Gore and sexual acts are features of this German retelling (dubbed in English) of several well-known fairy tales, such as Sleeping Beauty. Other fairy tales depicted with sexual acts and violence include Snow White and Cinderella. This movie is not for the young or the faint-hearted.Why do adults need fairytales? ›
They convey messages of overcoming adversity, rising from rags to riches, and the benefits of courage. Fairy tales are also extremely moral in their demarcation between good and evil, right and wrong. Their justice references the ancient tradition of an eye for an eye, and their punishments are ruthless and complete.Why do adults love fairy tales? ›
Many of us are stirred by fairy tales, because we see those same scenes unfolding around us — tension, conflict, suspense. As we make sense of the overarching narrative, of what life is really about, we begin to make sense of our own lives. We begin to believe.Are there any British fairy tales? ›
The Story of the Three Bears – An English Fairy Tale from Andrew Lang. The Story of the Three Bears is one of the world's best-known fairy tales. It was originally written by English poet Robert Southey in 1837.What is the most beautiful fairy tale? ›
- The Questing Knights of the Faerie Queen. by Geraldine McCaughrean.
- Snow White: A Tale from the Brothers Grimm. by Brothers Grimm, Illustrated by Charles Santore.
- Cupid and Psyche. ...
- The Tale of The Firebird. ...
- Sleeping Beauty. ...
- The Sword in the Stone. ...
- The Selfish Giant. ...
- Hansel and Gretel.
The most popular fairy tales throughout the ages. Cinderella, Little Red Riding Hood, Beauty and the Beast and more!Who is the most liked character in Fairy Tail? ›
The most popular Fairy Tail character of all time is Natsu Dragneel! Erza actually beat him on quite a few lists and Gray Fullbuster actually did as well, but overall Natsu came out on top.Has Grimm been censored? ›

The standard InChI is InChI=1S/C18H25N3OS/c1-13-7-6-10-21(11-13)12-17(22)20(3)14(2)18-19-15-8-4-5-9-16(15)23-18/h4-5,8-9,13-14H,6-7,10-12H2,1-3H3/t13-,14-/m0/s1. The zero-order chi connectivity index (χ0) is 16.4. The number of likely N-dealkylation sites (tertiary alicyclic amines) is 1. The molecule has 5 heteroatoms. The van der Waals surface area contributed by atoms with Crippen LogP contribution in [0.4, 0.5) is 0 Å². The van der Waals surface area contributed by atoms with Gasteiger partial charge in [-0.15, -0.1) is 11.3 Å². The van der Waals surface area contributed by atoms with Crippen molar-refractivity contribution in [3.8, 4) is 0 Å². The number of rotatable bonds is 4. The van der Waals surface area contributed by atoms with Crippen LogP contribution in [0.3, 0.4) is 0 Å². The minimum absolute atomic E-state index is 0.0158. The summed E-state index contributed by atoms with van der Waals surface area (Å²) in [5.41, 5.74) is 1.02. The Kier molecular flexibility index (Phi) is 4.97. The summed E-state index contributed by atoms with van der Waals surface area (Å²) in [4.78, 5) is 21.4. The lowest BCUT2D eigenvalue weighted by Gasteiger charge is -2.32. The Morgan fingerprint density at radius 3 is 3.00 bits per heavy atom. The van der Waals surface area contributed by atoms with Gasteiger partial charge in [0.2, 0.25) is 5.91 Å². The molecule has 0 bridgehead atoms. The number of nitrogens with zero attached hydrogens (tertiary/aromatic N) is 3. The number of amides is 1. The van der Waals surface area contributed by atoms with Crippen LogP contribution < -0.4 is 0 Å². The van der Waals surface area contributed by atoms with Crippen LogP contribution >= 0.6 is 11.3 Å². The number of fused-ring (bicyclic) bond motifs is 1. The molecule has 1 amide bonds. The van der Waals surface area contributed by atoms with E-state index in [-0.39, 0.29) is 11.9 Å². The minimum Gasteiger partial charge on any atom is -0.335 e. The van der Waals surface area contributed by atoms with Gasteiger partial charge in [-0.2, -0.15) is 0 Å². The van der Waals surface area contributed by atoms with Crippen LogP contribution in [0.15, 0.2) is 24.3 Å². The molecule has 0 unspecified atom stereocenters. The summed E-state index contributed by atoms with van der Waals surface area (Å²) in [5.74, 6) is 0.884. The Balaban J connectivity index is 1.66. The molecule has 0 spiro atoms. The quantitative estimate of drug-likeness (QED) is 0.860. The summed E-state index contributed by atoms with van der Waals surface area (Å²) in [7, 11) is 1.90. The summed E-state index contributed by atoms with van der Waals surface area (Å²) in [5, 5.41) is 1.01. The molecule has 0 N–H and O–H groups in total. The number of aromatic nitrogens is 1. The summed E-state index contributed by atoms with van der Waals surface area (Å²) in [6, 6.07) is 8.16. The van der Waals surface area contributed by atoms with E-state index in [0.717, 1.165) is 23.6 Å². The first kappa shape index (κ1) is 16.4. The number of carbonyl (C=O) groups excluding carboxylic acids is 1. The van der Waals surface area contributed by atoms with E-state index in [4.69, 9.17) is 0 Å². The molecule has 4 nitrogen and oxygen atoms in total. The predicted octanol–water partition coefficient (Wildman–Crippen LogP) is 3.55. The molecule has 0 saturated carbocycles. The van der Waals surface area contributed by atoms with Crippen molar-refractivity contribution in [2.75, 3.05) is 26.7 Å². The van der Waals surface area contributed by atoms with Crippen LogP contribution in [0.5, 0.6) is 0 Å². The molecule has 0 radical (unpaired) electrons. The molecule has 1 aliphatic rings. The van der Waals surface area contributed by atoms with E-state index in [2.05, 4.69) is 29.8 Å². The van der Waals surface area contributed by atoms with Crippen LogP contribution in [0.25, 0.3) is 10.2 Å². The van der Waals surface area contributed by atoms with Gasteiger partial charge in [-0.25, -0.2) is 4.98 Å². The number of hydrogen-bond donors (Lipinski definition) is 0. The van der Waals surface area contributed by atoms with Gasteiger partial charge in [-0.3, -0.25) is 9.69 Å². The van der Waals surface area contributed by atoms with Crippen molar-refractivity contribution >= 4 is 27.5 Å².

Fairy Tales of the Brothers Grimm by the Brothers Grimm – The stories of the Brothers Grimm were banned for some time in Allied-occupied Germany due to certain themes being glorified in Nazi propaganda.Are the Brothers Grimm stories scary? ›
“Grimm's Fairy Tales, for example, are grim indeed,” he wrote, referring to the gory plots of Snow White, Cinderella and Hansel and Gretel. Grim, indeed. And exciting, too, to generations of children and adults for two hundred years – and perhaps for another two hundred.
What are the most famous Brothers Grimm fairy tales? ›
- Cinderella. ...
- Snow White. ...
- Hansel and Gretel. ...
- The Musicians of Bremen. ...
- The Frog King. ...
- Rapunzel. ...
- Little Red Riding Hood. ...
- Low self esteem.
- Unrealistic ideas of love.
- An outdated sense of reality.
- An extreme misunderstanding of good vs. evil.
Fairy tales often have strong moral lessons embedded in the story, where children can easily understand the difference between good and evil, right and wrong. They learn to be the hero, not the villain and celebrate that good triumphs over evil.Are fairy tales for children or adults? ›
All of us, children and adults alike, need stories that begin in delight and end in truth, and that means fairy tales are for everyone.Do fairy tales set us up for disappointment? ›